What is required from a Respect Marshall?
The Respect Marshall Role was introduced in 2018 across all youth leagues across the county of Staffordshire.
Respect Marshalls have been in operation across many youth leagues in other counties for a few seasons and have been viewed as a positive influence in creating a safe and enjoyable environment for young people to enjoy their football.
Your participation in the role of Respect Marshall is primarily to support the referee, team manager and coaches in promoting the Respect agenda and to remind your own parents and spectators of responsibility to adhere to your club’s codes of conduct.
The Respect Marshall should not be someone who comes into conflict with others and should be there to remind all that this is a youth game and to escalate (pass on) any issues to the Team Manager / Coach or Referee to address.
The expectations of the Respect Marshall’s role can be identified using the acronym G.A.M.E. This means the following:
G is for greet The Referee, Manager / Coach, Respect Marshalls from both teams and Assistant Referees will meet before kickoff. (Respect Marshalls will be identified by wearing the yellow bib.)
A is for Acknowledge The referee will explain the levels of behaviour they expect from everyone (including spectators). The Referee should outline action they will take if there is unacceptable behavior. The Respect Marshall from each team should then remind their respective parent / spectator group of these expectations.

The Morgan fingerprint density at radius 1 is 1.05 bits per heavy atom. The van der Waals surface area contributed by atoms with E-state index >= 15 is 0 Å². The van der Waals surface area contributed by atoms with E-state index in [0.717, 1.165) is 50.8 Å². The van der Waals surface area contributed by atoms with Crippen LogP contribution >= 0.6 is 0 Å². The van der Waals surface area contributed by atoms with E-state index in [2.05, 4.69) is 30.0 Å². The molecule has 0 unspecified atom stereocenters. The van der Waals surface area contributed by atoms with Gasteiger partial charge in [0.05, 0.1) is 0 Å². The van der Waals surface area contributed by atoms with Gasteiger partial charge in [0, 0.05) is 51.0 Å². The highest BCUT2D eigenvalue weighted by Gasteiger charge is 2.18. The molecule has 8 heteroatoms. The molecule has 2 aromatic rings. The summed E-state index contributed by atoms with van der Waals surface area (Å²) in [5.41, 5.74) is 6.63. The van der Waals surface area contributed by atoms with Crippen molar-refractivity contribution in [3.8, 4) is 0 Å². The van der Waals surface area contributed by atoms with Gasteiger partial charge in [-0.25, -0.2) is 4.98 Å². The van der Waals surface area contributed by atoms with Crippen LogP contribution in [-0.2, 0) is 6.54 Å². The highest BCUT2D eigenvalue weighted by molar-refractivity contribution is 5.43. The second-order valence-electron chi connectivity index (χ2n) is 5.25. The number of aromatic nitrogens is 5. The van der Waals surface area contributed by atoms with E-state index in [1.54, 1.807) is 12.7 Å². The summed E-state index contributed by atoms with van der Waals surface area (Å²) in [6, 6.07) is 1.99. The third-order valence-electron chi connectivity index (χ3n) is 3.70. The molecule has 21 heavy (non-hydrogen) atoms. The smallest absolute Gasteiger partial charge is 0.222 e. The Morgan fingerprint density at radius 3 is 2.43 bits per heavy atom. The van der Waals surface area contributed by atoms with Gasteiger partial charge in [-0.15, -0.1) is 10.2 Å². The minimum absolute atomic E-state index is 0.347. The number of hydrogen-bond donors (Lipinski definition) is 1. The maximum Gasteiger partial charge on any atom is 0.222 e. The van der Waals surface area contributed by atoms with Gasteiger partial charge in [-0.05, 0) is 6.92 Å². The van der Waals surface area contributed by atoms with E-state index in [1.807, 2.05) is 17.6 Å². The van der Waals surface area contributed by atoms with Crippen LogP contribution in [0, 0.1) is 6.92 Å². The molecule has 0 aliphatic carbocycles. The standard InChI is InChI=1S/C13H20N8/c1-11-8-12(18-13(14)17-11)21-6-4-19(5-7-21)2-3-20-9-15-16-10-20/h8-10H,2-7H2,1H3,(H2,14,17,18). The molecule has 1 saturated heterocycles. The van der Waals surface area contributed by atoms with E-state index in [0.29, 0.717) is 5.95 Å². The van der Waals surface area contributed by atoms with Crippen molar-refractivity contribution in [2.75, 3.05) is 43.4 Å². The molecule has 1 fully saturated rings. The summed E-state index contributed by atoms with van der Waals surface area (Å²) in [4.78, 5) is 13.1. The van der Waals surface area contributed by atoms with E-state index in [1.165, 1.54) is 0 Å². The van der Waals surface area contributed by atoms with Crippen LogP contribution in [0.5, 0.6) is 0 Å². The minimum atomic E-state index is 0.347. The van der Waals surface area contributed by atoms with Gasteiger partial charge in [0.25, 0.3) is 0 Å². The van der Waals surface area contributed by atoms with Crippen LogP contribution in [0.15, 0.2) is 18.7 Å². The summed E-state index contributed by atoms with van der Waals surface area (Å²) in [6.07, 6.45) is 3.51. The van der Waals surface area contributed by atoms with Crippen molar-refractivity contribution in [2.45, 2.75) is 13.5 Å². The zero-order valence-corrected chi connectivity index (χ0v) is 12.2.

M is for Monitor Respect Marshalls should then monitor their spectators. They should not come into conflict with anyone but if comfortable they should remind spectators of the level of acceptable behavior.
E is for Escalate If you feel uncomfortable with a situation, then this should be raised with the Team Manager / Coach or brought to the attention of the Referee. It is up to these officials to then manage this situation appropriately.
REFEREES, TEAM MANAGERS/COACHES and CLUBS
Respect Marshalls are appointed by teams to help to monitor the highest standards of behaviour possible from spectators.
If there are issues, the Respect Marshall should report this, not get into conflict.
Respect Marshalls need to be honest, fair and observant.
Respect Marshalls should write clear notes from incidents as soon as possible after an issue, including actual language used (if appropriate).